Everyone agrees on this much: Forty years ago today, USC receiver Sam Dickerson was somewhere inside the Coliseum when he was involved in two key plays that changed the course of a season -- and maybe more.
Exactly where he was is still the topic of debate.
Some joke that Dickerson’s only shot at catching one late-in-the-game, fourth-down pass would have been if he were standing on Mt. Whitney.
And that follow-up touchdown grab, the one that is still cursed around Westwood? People -- well, UCLA people -- have suggested it was made somewhere near the steps of the Natural History Museum.
Whether there should have been a pass-interference call on the first play, and a touchdown ruled on the second, depends on whether your vision is framed in cardinal red or powder blue.
With USC driving and UCLA clinging to a 12-7 lead, Bruins defensive back Danny Graham was called for interference on the fourth-down play, even though UCLA witnesses said the pass to Dickerson was so high that it landed on the Coliseum track.
The game-clinching touchdown then came on a sliding catch by Dickerson near the back of the end zone, a 32-yard play with 1 minute 32 seconds remaining in the game that gave USC a 14-12 victory.
A win by UCLA would have put the Bruins in the Rose Bowl. Instead, USC made a then-record fourth consecutive appearance during a span in which the Trojans made a Jan. 1 trek to Pasadena seven times in nine years.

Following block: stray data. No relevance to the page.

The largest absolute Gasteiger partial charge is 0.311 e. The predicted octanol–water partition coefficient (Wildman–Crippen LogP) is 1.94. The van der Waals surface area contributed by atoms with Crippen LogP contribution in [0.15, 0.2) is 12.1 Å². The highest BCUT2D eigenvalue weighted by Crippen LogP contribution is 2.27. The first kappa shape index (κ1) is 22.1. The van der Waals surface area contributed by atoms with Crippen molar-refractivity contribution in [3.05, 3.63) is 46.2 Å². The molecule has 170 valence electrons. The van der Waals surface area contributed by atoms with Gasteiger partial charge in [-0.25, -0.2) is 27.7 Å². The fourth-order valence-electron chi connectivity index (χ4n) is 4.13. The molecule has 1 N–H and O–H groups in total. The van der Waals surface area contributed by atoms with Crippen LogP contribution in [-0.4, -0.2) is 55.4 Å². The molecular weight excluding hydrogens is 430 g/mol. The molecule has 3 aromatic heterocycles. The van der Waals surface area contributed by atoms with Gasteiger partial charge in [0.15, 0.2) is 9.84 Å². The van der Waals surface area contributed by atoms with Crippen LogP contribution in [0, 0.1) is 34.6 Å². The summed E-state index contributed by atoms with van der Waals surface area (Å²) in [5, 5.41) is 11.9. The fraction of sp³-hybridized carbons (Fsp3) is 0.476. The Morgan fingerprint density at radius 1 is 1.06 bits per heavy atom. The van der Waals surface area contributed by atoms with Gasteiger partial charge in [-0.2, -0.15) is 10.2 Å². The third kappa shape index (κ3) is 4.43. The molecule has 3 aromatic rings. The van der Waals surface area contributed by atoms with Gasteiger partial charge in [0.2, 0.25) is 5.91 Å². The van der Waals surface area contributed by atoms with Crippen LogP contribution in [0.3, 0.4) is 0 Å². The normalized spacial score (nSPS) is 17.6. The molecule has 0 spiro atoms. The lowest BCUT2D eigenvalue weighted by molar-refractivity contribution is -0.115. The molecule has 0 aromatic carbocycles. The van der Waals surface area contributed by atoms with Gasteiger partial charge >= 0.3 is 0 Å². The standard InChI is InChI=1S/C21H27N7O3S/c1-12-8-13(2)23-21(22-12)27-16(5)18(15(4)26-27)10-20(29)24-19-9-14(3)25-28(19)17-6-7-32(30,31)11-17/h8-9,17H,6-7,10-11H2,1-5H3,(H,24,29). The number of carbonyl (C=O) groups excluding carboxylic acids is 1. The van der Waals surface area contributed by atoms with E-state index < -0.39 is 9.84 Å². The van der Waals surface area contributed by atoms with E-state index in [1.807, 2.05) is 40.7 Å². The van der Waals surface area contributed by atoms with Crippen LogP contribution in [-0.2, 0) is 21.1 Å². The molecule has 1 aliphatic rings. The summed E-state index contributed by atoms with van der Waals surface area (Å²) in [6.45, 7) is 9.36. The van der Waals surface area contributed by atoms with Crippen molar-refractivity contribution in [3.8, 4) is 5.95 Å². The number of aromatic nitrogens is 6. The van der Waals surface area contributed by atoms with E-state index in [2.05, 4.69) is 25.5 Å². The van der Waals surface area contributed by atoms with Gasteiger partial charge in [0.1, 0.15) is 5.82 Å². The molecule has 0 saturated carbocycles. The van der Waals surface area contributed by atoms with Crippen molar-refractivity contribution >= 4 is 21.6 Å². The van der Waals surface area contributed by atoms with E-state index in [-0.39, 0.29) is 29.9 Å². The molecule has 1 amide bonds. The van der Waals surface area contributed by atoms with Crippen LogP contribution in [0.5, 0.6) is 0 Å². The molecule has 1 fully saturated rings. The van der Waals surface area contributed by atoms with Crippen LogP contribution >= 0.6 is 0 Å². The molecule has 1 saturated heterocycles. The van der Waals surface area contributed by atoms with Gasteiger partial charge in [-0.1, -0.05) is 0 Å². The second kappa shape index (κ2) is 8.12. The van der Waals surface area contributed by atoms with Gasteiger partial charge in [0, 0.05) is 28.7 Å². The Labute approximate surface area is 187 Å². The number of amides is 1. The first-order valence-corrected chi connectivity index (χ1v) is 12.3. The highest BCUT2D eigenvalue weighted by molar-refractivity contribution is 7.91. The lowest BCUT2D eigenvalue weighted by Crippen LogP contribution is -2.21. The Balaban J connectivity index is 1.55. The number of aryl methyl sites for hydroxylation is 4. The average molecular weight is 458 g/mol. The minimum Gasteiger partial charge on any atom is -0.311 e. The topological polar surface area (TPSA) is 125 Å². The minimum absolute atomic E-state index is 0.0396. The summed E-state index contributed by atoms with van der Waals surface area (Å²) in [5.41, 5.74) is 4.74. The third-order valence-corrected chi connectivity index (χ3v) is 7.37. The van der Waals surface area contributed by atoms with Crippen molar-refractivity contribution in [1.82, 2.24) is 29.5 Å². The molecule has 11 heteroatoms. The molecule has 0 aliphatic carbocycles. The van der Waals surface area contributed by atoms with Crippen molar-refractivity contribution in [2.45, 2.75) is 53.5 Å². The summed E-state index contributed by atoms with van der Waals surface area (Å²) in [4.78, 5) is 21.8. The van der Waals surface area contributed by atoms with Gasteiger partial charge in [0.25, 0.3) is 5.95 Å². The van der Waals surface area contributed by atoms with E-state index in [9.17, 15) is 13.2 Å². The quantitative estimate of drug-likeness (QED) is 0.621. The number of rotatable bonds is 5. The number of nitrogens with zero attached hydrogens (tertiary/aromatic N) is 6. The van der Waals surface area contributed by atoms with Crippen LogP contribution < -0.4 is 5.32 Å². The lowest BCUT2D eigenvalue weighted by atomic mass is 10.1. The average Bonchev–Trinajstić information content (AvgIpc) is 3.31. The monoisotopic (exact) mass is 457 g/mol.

UCLA didn’t play in the Rose Bowl again until the 1975 season, ending a 10-year absence that is the second-longest in school history, surpassed by only the current 11-year streak.
Dickerson still hears about it from both sides, saying, “My favorite is a joke about a USC man about to romance a UCLA woman. She stops him and says, ‘Only if you admit that Sam Dickerson was out of bounds.’ ”
So was he? “I latched on to the ball and dragged my feet because I knew I was near the back of the end zone,” says Dickerson, a retired parks and recreation supervisor who lives in Modesto.
The moment resonates in USC’s and UCLA’s football programs even today.
USC Coach Pete Carroll had taken a road trip with some buddies and was sitting seven rows from the top of the Coliseum among a crowd of more than 90,000. “It’s a great claim to fame to come to a game and be so far away I couldn’t see the last touchdown,” Carroll says, chuckling.
Steve Prince, then a UCLA student and now father of Bruins quarterback Kevin Prince, had better seats and a different view. “There is no way [Dickerson] could have been in bounds,” Prince says, not chuckling.
UCLA quarterback Dennis Dummit, who came from Long Beach City College in 1969, was getting ready for just another game -- until he got to the Coliseum.
“We would usually get there four hours before the game and maybe 50 people would be there,” recalls Dummit, who is now a financial advisor. “That day, we walked in and there were 75,000 people already in their seats. I thought, ‘Hmm, this game is different.’ ”